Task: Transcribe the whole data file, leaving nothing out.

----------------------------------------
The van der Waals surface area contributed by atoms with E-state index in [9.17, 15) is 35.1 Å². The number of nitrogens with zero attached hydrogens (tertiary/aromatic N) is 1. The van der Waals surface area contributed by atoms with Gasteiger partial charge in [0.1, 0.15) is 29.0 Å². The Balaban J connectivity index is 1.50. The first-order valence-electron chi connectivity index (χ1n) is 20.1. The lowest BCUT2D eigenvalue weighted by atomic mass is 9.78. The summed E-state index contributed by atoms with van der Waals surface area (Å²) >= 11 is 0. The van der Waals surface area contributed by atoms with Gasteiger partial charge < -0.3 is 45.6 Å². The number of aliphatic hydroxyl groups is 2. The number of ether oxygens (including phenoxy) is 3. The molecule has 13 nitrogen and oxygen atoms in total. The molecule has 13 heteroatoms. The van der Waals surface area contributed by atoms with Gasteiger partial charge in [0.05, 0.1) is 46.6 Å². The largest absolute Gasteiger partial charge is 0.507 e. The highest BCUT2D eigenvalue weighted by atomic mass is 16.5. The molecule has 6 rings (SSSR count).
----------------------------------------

The van der Waals surface area contributed by atoms with E-state index in [9.17, 15) is 35.1 Å². The number of nitrogens with zero attached hydrogens (tertiary/aromatic N) is 1. The van der Waals surface area contributed by atoms with Gasteiger partial charge in [0.1, 0.15) is 29.0 Å². The Balaban J connectivity index is 1.50. The first-order valence-electron chi connectivity index (χ1n) is 20.1. The lowest BCUT2D eigenvalue weighted by atomic mass is 9.78. The summed E-state index contributed by atoms with van der Waals surface area (Å²) >= 11 is 0. The van der Waals surface area contributed by atoms with Gasteiger partial charge < -0.3 is 45.6 Å². The number of aliphatic hydroxyl groups is 2. The number of ether oxygens (including phenoxy) is 3. The molecule has 13 nitrogen and oxygen atoms in total. The molecule has 13 heteroatoms. The van der Waals surface area contributed by atoms with Gasteiger partial charge in [0.05, 0.1) is 46.6 Å². The largest absolute Gasteiger partial charge is 0.507 e. The highest BCUT2D eigenvalue weighted by atomic mass is 16.5. The molecule has 6 rings (SSSR count).